A wealthy Australian entrepreneur has revealed a plan to spend around $350,000 (£190,000) on his ultimate petrolhead funeral, so that when he is eventually laid to rest he will be alongside the love of his life – a rare sports car previously owned by Richard Hammond.
Philip Allen told Retromotive magazine that he has already looked into the full cost of being buried with his Morgan Aeromax, of which only 100 were ever made, including his example first owned by the former Top Gear host.
The plans include the car being sealed in a 20-foot container that will be lowered into an enormous hole in the ground and covered with a concrete slab.
Allen has also requested for his partially-mummified body to be donned head-to-toe in crocodile-skin clothes, with one hand placed on the steering wheel and the other holding a cigar, he explained.
Car coffin: An Australian entrepreneur has outlined his plans to be buried in his rare 2008 Morgan Aeromax sports car, which was first owned by Richard Hammond
Allen, a businessman who ran firms importing Kickers and JBL speakers for cars into Australia, purchased the rare car in 2014 for a price of around $265,000 (around £143,000 at the time).
Its first owner was pint-sized TV star Richard Hammond, who co-fronts Amazon Prime’s The Grand Tour, alongside fellow former Top Gear hosts Jeremy Clarkson and James May.
Allen said he has been in touch with the motoring TV celebrity since buying his former motor, with Hammond telling him that he ‘regretted ever selling it’.
And it appears he will never be able to get his hands on the exclusive vehicle again – or even see it, once the Australian keeper eventually passes away.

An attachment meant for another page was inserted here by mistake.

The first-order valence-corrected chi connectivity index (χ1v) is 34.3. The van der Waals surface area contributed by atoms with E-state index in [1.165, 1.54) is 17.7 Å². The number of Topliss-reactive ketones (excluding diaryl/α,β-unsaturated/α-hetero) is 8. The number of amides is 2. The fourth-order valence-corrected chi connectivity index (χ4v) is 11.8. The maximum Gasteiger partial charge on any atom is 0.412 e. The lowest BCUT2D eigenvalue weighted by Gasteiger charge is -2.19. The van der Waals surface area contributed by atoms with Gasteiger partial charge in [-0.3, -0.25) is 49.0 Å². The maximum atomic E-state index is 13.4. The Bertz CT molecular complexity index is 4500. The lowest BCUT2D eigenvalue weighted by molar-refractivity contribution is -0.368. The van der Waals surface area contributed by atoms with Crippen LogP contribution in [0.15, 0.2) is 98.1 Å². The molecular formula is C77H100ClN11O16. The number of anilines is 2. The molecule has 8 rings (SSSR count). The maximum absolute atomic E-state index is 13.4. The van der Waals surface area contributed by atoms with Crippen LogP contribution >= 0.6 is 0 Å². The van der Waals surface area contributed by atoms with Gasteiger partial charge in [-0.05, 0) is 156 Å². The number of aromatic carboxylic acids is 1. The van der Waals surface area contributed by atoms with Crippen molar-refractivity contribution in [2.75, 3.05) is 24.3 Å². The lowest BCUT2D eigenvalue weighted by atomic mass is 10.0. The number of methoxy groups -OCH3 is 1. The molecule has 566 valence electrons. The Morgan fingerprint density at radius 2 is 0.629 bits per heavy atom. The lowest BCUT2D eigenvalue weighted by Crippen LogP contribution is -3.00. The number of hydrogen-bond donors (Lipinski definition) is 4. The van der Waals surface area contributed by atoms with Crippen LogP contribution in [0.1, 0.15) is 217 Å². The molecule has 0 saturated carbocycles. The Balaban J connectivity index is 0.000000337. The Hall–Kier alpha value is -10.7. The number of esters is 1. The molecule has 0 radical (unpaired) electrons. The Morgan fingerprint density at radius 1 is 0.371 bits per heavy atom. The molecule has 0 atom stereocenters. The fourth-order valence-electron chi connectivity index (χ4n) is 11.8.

In an interview with Retromotive, Allen explained in detail his plans to take the car with him into the great beyond.
Described by the magazine as a ‘man passionately in love with his car’, he said: ‘Look, I don’t take myself too seriously, I’m here for a fun time and I love this car so much I’ve already made plans to be get buried in it. It’ll cost about $75,000!’
Philip Allen told Retromotive magazine that he has already looked into the full cost of being buried with his Morgan Aeromax, of which only 100 were ever made, including his example was first owned by the former Top Gear host
The plans include the car being sealed in a 20-foot container – which Allen has already purchased – that will be dropped into an enormous hole in the ground and covered with a concrete slab
Just 100 examples of the Aeromax were produced by the British brand that’s based in Malvern, Worcestershire. It has become a modern classic
He went on to give a fairly detailed explanation of the process, and the costs associated: ‘The car will be pushed into a 20-foot container, which I’ve already purchased, and put on jacks because I don’t want the tyres to go flat,’ he said.
‘The container will be welded up so it’s air and water-tight.
‘We dig a hole and bury it and put a concrete slab over the top to seal it off.’
He went on: ‘I’ll be partly mummified and dressed in my crocodile skin jacket, pants and boots. One hand on the steering wheel the other holding a cigar and a smile.
‘It’ll be facing east because at the Second Coming, when Gabriel blows his horn I ain’t walking nowhere – I’ll be driving like a bat out of hell!’